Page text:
A city of naughty pleasures
Ryan Summerlin September 1, 2012
Editor’s note: This is the third story in a series of travel pieces on Europe. Visit www.vaildaily.com to read the first two stories.
Each time I’ve visited Amsterdam I have seen things that make me do a double take and smile. I’m not sure if it is due to the social freedoms of the city, the legalized marijuana and prostitution or the city’s history of creativity and self expression, but a recent visit was no different. My quick two-day stay in this curious city with six friends, including one friend’s parents, was a reminder to enjoy being myself and that I should never take myself too seriously.
My friends and I arrived by train from Belgium in the early afternoon. We jumped on a tram and headed straight for Rembrandt Square, where our friends and their parents had rented an apartment for a couple of days. After doing the math, it worked out cheaper for four of them to rent a two-bedroom apartment in the heart of old Amsterdam than get hotel rooms. The area was conveniently located near many tourist attractions, including the Red Light District. And let’s face it, tourists love Amsterdam’s Red Light District. Whether it is to smoke marijuana legally in a coffee shop, peruse the unique wares of the surrounding shops or just straight up stare at prostitutes at work in their windows, there is something about this city of naughty pleasures that peak most people’s curiosity. It’s like making it socially acceptable to stare at someone who just tripped and landed on their face. Whether you approve or not, most of us want to know what it’s all about, so after finding our friends apartment, we headed out to explore the beautiful city of Amsterdam and its famous Red Light District.
Red Light contradictions
What makes Amsterdam such a unique city for me is its somewhat contradictory feel. Picturesque canals intersect city streets lined with houses of traditional Dutch architecture dating back to the Renaissance period and 19th century neoclassicism with Medieval churches dotted through out. This was the style we saw as we walked through the Red Light District. Beautiful, Renaissance-period Dutch buildings lined the canal, with glass windows that revealed provocatively-posed prostitutes waiting for their next customer. Narrow cobblestone alleyways were lined with smoke shops, traditional Dutch cafes and live sex shows. A medieval church sat next door to a sex store and a high-end chocolate shop; across the street, amazing, thought-provoking graffiti decorated a brick wall. In spite of its name, the area seemed more hip than sleazy.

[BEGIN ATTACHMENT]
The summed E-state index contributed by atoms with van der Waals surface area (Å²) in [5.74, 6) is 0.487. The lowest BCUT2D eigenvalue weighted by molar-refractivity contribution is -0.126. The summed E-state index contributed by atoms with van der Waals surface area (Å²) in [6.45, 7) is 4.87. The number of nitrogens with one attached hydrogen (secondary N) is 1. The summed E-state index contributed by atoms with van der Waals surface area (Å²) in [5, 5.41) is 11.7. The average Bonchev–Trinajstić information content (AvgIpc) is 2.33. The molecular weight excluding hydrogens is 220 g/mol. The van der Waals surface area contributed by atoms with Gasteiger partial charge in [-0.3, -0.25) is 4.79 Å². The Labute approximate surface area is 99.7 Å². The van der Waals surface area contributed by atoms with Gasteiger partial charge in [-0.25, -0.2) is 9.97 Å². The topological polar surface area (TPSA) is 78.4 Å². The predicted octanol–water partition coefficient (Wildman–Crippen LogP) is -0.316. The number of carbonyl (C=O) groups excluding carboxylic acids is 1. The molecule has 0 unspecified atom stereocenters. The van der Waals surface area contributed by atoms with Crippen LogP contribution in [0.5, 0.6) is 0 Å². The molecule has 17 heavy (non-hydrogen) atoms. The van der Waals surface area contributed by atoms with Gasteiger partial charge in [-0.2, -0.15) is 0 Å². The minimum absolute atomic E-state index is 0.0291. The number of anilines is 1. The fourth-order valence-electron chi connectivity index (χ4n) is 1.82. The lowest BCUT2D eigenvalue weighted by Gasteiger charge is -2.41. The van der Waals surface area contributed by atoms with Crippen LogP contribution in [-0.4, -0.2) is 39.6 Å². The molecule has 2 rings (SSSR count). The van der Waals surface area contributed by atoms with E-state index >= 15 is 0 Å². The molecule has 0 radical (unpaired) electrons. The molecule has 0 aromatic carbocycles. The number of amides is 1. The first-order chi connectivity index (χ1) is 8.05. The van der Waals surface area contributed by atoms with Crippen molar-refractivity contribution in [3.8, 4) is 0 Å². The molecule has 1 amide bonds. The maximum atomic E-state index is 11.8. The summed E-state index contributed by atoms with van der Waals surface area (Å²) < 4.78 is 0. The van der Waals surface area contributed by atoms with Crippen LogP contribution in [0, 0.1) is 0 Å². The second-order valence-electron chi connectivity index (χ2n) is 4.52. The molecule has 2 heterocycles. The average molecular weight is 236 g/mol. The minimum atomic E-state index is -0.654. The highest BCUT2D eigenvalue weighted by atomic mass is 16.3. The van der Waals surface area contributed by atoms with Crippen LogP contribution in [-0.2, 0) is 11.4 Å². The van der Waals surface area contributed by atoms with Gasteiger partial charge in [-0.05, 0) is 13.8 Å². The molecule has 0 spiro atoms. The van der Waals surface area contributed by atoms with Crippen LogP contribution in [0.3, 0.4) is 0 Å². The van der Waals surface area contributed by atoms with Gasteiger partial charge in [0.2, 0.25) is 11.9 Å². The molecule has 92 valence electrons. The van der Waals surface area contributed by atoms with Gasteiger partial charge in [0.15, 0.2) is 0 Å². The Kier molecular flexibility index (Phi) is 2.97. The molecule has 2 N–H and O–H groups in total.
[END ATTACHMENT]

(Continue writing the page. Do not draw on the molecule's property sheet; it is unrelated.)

Walking through the midst of all this we saw a complete cross-section of tourists. Teenagers giggled nervously as they tried to sneak peaks at the working women, while men and women of all walks of life approached the prostitutes, curious about prices. Stoner hippies lounged in coffee shops alongside working professionals. Romantic couples browsed the sex shops alongside creepy looking men and uninhibited women. And all around them, the people of Amsterdam went about their work, business as usual. A young, attractive looking prostitute sat in her window eating a bag of chips like it was a sexual entity for the entertainment of herself and people passing by, while at the next window, another, slightly older, slightly bigger prostitute sat in her window smoking a huge joint and blatantly staring back at tourists as they tried to discreetly stare at her. Meanwhile, on the street, beautiful swans floated down the canals, right past pimps enticing tourists into their sex shows, and all the while, road workers re-cobbled the streets wearing traditional Dutch clogs.